"Prescott's Housing Targets Driven by Home Office Policies" says Lilley

- Tuesday, 22nd March 2005

 

Peter Lilley, MP for Hitchin and Harpenden, has published a pamphlet entitled "Too Much of a Good Thing?? calling for a balanced policy on immigration. In a centre page article in the Evening Standard he explains how his research on government housing policy affecting Hertfordshire led to the conclusion that "John Prescott?s housing targets for Southern England are driven by the Home Secretary?s immigration policy.? He says that government figures show that a third of extra households will be the result of net immigration into the UK but in Southern England it is nearer 40%. This equates to the 40% of homes the government says will have to be built on green field sites.

Peter Lilley said: "I believe immigration enriches this country economically and culturally. But there should be a rough balance between the number arriving to live and work here and those returning or leaving to live abroad ? so that we do not add to the population of an already crowded island.

"The economy is like a car and immigration acts as a lubricant not a fuel (as the government mistakenly believes). Some immigration is essential but, beyond a certain point, increasing the amount does not make the economy go better. So setting an annual limit makes a lot of sense.

Unfortunately the government has been deliberately increasing the rate of immigration. Since 1997, the net inflow has trebled ? to over 150,000 a year. That is equivalent to two new constituencies which have to be housed every year ? most of them in the South East.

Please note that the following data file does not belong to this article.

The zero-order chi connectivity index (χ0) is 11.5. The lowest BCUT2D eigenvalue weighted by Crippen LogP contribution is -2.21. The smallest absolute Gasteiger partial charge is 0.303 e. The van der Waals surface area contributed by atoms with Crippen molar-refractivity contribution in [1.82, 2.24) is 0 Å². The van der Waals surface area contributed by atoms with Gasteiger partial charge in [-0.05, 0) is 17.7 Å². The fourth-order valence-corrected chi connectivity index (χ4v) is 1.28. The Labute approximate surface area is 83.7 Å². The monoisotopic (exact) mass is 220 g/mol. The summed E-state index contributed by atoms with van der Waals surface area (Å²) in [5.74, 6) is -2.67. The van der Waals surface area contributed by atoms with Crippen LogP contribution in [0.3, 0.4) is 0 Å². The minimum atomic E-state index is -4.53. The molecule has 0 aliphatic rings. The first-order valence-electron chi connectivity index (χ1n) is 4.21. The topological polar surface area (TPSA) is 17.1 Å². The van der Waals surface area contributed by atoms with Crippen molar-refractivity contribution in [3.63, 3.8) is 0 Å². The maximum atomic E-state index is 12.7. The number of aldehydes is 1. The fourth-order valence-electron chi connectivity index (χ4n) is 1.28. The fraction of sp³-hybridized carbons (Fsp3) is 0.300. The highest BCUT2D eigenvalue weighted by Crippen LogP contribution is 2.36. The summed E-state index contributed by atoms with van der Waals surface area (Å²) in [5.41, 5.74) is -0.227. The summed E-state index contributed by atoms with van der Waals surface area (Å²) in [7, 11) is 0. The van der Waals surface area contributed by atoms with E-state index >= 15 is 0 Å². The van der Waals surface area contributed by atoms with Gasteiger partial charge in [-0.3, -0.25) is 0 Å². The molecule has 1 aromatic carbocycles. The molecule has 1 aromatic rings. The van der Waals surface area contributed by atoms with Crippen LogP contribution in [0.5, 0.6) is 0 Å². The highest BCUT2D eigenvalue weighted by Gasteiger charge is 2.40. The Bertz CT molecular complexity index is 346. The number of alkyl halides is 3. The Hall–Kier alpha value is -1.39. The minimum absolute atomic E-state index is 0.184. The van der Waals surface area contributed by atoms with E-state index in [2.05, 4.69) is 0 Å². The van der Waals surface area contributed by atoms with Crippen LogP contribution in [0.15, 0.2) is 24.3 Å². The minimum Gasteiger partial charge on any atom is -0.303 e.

Of course, most immigrants ? who are as likely to be Belgian bankers as Bulgarian building workers or Bangladeshi catering workers ? initially arrive in London. But then Londoners (of all races) move out to the home counties simply because you cannot get a quart into a pint pot.

I examined the arguments used by Tony Blair to justify encouraging unlimited immigration and they crumble on inspection:

Economic Growth: The Prime Minister has claimed that immigration increases per capita incomes. This is not true. Immigration does make the economy bigger but that does not make us on average better off.

Shortages: The Prime Minister claims that Britain needs immigrants to fill labour shortages. Yet this ignores the fact that the demand generated by immigration creates as many new jobs as immigrants fill.

Fiscal benefits: The Government claims that immigrants make a net fiscal contribution of ?2.5 billion. The data on which this statement rests is flawed and ignores the large pension liabilities immigrants are accruing.

 

 

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